|Preservation Standard 3: “Each property will be recognized as a physical record of its time, place and use. Work needed to stabilize, consolidate and conserve existing historic materials and features will be physically and visually compatible, identifiable upon close inspection and properly documented for future research.”||Rehabilitation Standard 3: “Each property will be recognized as a physical record of its time, place and use. Changes that create a false sense of historical development, such as adding conjectural features or elements from other historic properties, will not be undertaken.”||SFCC § 14-5.2(C)(1)(a): “Each structure[is] to be recognized as a physical record of its time, place and use. Changes that create a false sense of historical development, such as the addition of conjectural features or architectural elements from other buildings, shall not be undertaken.”|
|Preservation Standard 4: “Changes to a property that have acquired historic significance in their own right will be retained and preserved.”||Rehabilitation Standard 4: “Changes to a property that have acquired historic significance in their own right will be retained and preserved.”||SFCC § 14-5.2(C)(1)(b): “Changes to structures that have acquired historic significance in their own right shall be retained and preserved, recognizing that most structures change over time.”|
|Preservation Standard 5: “Distinctive materials, features, finishes, and construction techniques or examples of craftsmanship that characterize a property will be preserved.”||Rehabilitation Standard 5: “Distinctive materials, features, finishes, and construction techniques or examples of craftsmanship that characterize a property will be preserved.”||SFCC § 14-5.2(C)(1)(c): “Distinctive features, finishes, and construction techniques or examples of craftsmanship that characterize a structure [will] be preserved.”|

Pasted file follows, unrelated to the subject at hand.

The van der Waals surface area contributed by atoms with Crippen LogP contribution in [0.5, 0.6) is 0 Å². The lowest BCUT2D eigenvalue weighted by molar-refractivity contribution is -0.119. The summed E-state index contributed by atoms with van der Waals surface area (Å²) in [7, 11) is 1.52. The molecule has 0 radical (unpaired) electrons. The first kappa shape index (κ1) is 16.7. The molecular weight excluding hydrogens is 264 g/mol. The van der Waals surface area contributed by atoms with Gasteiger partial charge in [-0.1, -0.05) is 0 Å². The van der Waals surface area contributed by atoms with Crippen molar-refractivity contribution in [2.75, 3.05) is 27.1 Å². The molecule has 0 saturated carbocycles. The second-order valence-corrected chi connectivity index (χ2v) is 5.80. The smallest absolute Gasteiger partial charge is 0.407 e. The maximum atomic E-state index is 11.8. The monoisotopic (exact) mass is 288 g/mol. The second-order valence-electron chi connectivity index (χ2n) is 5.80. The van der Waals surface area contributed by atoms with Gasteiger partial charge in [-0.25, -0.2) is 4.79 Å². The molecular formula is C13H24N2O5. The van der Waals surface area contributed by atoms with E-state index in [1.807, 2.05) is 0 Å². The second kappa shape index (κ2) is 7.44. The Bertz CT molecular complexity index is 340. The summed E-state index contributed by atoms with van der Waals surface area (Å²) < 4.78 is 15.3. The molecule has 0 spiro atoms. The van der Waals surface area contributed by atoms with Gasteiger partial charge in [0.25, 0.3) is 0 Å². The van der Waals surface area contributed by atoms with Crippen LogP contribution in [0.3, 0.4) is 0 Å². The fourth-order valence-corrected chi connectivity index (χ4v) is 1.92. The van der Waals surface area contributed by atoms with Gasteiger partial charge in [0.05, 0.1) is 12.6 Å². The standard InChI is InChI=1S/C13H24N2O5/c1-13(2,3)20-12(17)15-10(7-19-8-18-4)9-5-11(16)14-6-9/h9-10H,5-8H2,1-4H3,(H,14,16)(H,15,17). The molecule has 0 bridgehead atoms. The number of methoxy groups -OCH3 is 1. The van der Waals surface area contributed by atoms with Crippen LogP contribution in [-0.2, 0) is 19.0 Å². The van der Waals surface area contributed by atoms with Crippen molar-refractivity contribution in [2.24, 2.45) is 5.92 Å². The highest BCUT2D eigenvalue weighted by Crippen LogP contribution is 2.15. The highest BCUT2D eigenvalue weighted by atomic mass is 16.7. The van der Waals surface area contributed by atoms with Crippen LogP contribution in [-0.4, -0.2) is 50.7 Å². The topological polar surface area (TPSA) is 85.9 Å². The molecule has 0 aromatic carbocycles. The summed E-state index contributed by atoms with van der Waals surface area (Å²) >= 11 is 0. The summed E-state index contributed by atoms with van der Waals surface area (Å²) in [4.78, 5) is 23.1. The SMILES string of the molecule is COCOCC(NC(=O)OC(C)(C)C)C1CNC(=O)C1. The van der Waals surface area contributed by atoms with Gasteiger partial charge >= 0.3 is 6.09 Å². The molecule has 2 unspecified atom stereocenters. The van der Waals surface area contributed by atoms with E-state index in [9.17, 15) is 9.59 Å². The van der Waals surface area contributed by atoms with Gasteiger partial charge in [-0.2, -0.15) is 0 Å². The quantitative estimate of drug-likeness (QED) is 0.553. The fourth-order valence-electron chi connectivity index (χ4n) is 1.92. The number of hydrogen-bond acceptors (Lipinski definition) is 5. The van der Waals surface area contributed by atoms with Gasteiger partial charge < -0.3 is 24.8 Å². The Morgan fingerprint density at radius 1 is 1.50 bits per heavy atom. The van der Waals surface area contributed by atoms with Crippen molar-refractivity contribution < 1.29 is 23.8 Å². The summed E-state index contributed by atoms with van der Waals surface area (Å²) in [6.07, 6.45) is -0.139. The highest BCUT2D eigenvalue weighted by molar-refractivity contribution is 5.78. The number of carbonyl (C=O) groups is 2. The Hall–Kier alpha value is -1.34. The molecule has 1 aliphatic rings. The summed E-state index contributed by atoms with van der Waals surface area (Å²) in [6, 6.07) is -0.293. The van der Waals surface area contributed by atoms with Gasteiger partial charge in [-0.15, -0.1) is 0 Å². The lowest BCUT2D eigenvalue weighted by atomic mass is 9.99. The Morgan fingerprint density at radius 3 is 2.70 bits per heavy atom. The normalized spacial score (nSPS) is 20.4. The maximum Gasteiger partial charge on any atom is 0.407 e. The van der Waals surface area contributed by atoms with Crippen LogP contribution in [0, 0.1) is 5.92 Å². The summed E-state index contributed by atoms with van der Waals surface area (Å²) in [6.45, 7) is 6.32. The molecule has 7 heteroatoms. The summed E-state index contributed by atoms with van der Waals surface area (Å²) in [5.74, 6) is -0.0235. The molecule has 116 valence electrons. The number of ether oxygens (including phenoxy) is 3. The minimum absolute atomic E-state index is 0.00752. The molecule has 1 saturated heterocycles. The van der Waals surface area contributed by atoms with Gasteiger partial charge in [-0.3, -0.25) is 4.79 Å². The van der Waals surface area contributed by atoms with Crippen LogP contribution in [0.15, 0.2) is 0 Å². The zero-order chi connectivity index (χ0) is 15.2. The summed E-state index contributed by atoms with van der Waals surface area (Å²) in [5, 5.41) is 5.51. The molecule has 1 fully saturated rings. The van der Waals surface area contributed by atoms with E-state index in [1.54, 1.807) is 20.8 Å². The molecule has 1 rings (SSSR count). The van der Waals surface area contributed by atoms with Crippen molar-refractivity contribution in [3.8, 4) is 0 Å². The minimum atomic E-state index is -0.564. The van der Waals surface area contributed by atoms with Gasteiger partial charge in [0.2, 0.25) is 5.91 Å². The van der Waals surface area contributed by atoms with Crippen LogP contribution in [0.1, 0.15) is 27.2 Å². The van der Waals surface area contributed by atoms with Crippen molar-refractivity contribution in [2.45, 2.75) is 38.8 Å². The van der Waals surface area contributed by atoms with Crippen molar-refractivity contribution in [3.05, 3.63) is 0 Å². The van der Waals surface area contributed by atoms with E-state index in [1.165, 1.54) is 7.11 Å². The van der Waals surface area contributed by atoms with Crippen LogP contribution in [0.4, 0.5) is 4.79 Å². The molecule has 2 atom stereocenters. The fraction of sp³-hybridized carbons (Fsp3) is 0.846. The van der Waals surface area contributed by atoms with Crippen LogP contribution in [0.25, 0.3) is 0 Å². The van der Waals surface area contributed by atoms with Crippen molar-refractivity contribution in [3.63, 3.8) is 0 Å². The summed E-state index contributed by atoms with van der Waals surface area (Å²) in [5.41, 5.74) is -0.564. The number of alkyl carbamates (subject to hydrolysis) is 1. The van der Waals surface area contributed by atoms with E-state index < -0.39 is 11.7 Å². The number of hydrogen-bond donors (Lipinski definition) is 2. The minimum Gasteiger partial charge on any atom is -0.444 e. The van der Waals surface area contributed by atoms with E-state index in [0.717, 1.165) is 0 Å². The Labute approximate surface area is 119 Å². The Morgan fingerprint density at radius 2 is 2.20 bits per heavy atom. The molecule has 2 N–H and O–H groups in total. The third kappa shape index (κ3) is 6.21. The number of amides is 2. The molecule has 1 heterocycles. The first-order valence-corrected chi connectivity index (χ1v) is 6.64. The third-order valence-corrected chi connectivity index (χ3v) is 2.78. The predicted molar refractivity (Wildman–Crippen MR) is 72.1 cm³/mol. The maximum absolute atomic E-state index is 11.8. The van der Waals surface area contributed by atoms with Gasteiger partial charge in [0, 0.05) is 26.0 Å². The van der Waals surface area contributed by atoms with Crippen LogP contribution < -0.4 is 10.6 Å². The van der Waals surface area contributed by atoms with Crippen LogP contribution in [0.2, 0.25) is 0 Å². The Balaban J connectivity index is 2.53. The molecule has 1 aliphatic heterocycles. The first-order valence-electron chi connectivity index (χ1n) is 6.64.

|Preservation Standard 6: “The existing condition of historic features will be evaluated to determine the appropriate level of intervention needed. Where the severity of deterioration requires repair or limited replacement of a distinctive feature, the new material will match the old in composition, design, color and texture.”||Rehabilitation Standard 6: “Deteriorated historic features will be repaired rather than replaced. Where the severity of deterioration requires replacement of a distinctive feature, the new feature will match the old in composition, design, color, texture, and, where possible, materials. Replacement of missing features shall be substantiated by documentary and physical evidence.”||SFCC § 14-5.2(D)(5)(b): “For all facades of significant, contributing and landmark structures, architectural features, finishes, and details other than doors and windows shall be repaired rather than replaced. In the event replacement is necessary, the use of new material may be approved. The new material shall match the material being replaced in composition, design, color, texture, and other visual qualities. Replacement or duplication of missing features shall be substantiated by documentation, physical or pictorial evidence.” SFCC § 14-5.2(D)(5)(a): “For all facades of significant and landmark structures, and for the primary facades of contributing structures: (i) Historic windows shall be repaired or restored wherever possible. Historic windows that cannot be repaired or restored shall be duplicated in the size, style, and material of the original.” SFCC § 14-5.2(D)(6) “The existing roof styles and materials shall be maintained or replaced in kind if necessary.|